An enlightened approach would take ownership of the problem, recognizing that while we are not historical emitters, our emissions now – at a time when the implications of our actions are crystal clear – are not without consequence. They risk turning us from climate victim into climate perpetrator. It will be harder to take the moral high ground if our actions accelerate the evacuation of people from poorer, low-lying states or small island nations.
At its core, climate change is about morality and intergenerational justice. India has a young population – 70% of our people are under 36. We cannot hold their future hostage to positions that look backwards, not forwards.
Climate change must be re-framed not as an agenda of fear and entitlement, but of growth and opportunity. Addressing it is the best means for a country like India to secure peace, development and quality of life.
We need to grow to provide prosperity and dignity for our people. But in a carbon-constrained world that growth needs to be clean and green. Suggesting, as government advisers currently do, that there is a choice between investing in social development or in environmental protection is a false choice. We need to do both.
But instead of following the example of earlier industrializing countries, we need to go for smart, low-carbon growth. We need to make sustainability the organizing principle of our economy and of our modernisation agenda.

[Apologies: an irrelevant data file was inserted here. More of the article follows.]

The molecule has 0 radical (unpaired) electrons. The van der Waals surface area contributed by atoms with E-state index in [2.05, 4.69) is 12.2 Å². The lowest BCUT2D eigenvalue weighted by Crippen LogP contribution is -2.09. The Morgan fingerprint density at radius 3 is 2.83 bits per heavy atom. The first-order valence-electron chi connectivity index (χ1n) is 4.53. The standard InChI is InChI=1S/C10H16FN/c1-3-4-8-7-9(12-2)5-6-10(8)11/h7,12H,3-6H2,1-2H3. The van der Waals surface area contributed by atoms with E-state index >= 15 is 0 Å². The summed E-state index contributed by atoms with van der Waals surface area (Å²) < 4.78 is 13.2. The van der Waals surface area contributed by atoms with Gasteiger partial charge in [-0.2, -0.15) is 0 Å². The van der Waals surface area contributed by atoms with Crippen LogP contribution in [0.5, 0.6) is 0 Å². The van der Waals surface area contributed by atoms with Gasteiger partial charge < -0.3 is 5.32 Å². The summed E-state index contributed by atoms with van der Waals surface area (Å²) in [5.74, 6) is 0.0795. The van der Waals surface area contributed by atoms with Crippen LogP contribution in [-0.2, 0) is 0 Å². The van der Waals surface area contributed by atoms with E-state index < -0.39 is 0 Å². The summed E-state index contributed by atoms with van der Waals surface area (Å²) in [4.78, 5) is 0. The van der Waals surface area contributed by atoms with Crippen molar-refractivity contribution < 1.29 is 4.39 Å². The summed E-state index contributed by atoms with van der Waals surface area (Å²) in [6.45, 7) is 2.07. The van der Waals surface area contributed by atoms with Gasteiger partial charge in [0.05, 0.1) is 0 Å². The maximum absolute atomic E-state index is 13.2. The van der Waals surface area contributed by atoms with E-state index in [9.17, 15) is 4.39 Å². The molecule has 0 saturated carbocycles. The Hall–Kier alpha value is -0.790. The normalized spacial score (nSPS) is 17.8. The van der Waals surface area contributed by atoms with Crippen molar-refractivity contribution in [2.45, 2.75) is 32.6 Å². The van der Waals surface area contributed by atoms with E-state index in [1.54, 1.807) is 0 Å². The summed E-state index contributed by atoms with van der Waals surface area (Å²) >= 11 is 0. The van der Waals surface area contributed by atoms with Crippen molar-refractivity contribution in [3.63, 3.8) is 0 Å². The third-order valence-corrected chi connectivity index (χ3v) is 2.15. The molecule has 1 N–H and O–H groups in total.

This need not be as hard as it seems. The money and the brains are there. Capital markets are awash with money for low-carbon technologies. India has more billionaires than Japan now, and an army of domestic venture capitalists eager to sniff out green markets. Green is the new gold and the US$30 billion carbon trading market is growing in India. The country is now one of the biggest sellers of Clean Development Mechanism (CDM) carbon credits worldwide. The Diaspora of 20 million overseas Indians is another under-tapped source of capital, innovation and political leverage.
Corporate India has heard the penny dropping: ITC’s new building in Gurgaon is Platinum-rated by the US Green Building Council’s Leadership in Environment and Energy Design (LEED). Bangalore’s hybrid REVA car is enjoying export success around the world. India’s wind power giant, Suzlon, is now the fifth largest globally and poised to expand domestically. Infosys is involved in an effort to build a foundation for Indian companies to benefit from carbon emissions management.
This is not only a story of big business responding. At the small and medium end of the market, India’s entrepreneurs have long been active developers and enthusiasts for renewable energy and energy efficiency. The Ashden awards for sustainable energy – the only one of their type – have had more award-winners from India than any other country. Indeed, this year’s “Outstanding Achievement” winner was SELCO, the Bangalore-based private company that provides solar services to low-income households and institutions.
Gearing the economy around sustainability may also help India address two of its most pressing problems – high unemployment and jobless growth. The potential for win-win-win benefits all round in the green economy has long been recognised but remains unrealised. The climate challenge might just give it the impetus it needs.
If we are indeed the last generation to enjoy a stable climate, as many scientists fear, we must get it right. Failure is not an option. The missing link is political leadership.
Time for leadership